Abundance of data, army of eager support staff, in-house statisticians and hi-tech infrastructure – what else could an addiction researcher dream of? The Urban Health Program at the British Columbia Centre of Excellence in HIV/AIDS offers endless opportunities for investigators. My first week in this paradise was full of awe, new learning and new people.
|photo credit: uhri.cfenet.ubc.ca|
Healthcare professionals can generate important clinical questions for addiction research. Answering such questions by conducting a Cochrane review of evidence is a satisfying learning process and can contribute to drugs policy. This article summarises the experiences of an addiction medicine researcher conducting a Cochrane review, developing and evaluating a researcher-facilitated programme for medical student research activity in general practice.
|photo credit: theconversation.net|
One summer afternoon in 2010, an interview with a family physician in Dublin opened my eyes about talking therapies for drink problems among people who also used other drugs. “Does counselling work for these people?” the doctor asked. “Yes”, I was absolutely convinced about it, but I had no evidence for my faith. Surprised by his interest, I sent him the only two studies on the topic that I knew of; never heard back from him.
- Klimas, J., & Cullen, W. (2014). Addressing a Training Gap through Addiction Research Education for Medical Students: Letter to editor. Substance Abuse. doi: 10.1080/08897077.2014.939802
- Klimas, J., & Cullen, W. (2014). Teaching literature reviews: researcher-facilitated programme to support medical student research activity in general practice. Poster presented at the Annual scientific meeting of the Irish Network of Medical Educators, February 21, Belfast, NI.
September 9th, 2014 – From research to practice: The Community Response organisation in Dublin is pleased to announce a new stabilization programme for people who are in Opioid Agonist Treatment and also who have alcohol problems. The programme aims to assist service users either reduce the amount that they drink, the frequency, or both. It shows that discoveries made by UCD’s researchers have real impact.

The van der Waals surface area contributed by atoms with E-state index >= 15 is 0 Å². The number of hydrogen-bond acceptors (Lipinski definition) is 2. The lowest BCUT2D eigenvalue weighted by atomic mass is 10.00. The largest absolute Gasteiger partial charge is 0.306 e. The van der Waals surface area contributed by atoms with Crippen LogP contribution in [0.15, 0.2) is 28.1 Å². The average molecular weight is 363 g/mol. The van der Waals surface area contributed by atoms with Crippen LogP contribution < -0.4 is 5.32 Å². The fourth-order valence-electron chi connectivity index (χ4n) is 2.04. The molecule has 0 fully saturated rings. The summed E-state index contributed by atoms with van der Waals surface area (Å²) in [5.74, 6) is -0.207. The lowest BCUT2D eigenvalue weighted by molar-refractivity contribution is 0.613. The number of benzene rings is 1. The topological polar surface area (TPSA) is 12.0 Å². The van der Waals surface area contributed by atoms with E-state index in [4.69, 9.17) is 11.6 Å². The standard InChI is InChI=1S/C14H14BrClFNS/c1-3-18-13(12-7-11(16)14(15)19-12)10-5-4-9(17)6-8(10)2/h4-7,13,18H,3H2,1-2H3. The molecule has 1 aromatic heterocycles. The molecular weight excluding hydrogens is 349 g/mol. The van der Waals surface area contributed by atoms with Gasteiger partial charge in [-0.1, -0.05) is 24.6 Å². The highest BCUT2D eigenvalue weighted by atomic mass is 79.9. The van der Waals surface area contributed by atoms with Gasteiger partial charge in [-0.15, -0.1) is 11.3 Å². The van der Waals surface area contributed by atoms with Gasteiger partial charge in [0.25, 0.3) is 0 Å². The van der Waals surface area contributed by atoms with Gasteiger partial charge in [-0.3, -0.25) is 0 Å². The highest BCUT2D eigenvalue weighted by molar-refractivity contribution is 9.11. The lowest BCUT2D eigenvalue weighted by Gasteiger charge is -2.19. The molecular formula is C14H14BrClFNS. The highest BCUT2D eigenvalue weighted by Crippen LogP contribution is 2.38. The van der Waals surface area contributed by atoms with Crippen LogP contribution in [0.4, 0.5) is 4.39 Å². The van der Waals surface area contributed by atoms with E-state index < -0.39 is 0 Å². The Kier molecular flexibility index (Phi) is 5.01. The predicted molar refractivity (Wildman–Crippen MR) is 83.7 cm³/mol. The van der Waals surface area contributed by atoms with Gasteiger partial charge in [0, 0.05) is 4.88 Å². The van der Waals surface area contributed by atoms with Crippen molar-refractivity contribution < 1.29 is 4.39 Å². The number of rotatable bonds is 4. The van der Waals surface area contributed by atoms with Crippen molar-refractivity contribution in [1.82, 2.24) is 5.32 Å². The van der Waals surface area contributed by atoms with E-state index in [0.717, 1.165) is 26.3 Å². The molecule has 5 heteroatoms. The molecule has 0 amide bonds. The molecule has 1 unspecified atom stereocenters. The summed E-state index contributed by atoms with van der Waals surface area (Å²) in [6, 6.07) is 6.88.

The Process of Addiction
- Progression of Alcohol Use
- Stages of alcohol use- Early, Middle, Late
- Alcohol Problems in life
- Justification verses Reasoning
- Withdrawals, Triggers, Cravings
- Learning from relapse
- Wheel of Change
- Interaction of Methadone and Alcohol
- Coping with cravings – “Urge Surfing” technique
How to get on the programme?
- Klimas, J., Lally, K., Murphy, L., Crowley, L., Anderson, R., Meagher, D., . . . Cullen, W. (2014). Development and process evaluation of an educational intervention to support primary care of problem alcohol among drug users. Drugs and Alcohol Today, 14(2), 76-86.
- Klimas, J., Cullen, W., Field, C. A., & the PADU-GDG (2014). Problem alcohol use among problem drug users: development and content of clinical guidelines for general practice. Irish Journal of Medical Science, 183(1), 89-101. doi: 10.1007/s11845-013-0982-2
- Klimas, J., Anderson, R., Bourke, M., Bury, G., Dunne, C., Field, C. A., . . . Cullen, W. (2013). Psychosocial interventions for problem alcohol use among problem drug users (PINTA): protocol for a feasibility study in primary care. Research Protocols, 2(2), e26. doi: 10.2196/resprot.2678
- Field, C. A., Klimas, J., Barry, J., Bury, G., Keenan, E., Smyth, B., & Cullen, W. (2013). Problem alcohol use among problem drug users in primary care: a qualitative study of what patients think about screening and treatment. BMC Family Practice, 14(1), 98.
- Klimas, J., Field, C. A., Cullen, W., O’Gorman, C. S. M., Glynn, L. G., Keenan, E., . . . Dunne, C. (2012). Psychosocial interventions for problem alcohol use in concurrent illicit drug users. Cochrane Database of Systematic Reviews, (11). http://www.mrw.interscience.wiley.com/cochrane/clsysrev/articles/CD009269/frame.html doi:10.1002/14651858.CD009269
- Ryder, N., Cullen, W., Barry, J., Bury, G., Keenan, E. and Smyth, B. P. (2009). Prevalence of problem alcohol use among patients attending primary care for methadone treatment. BMC Family Practice, 10, (42).
“A ship is safe in harbor, but that’s not what ships are for.” ― William G.T. Shedd
|Figure 1 Neil Curran (R) photo credit: lowerthetone.com|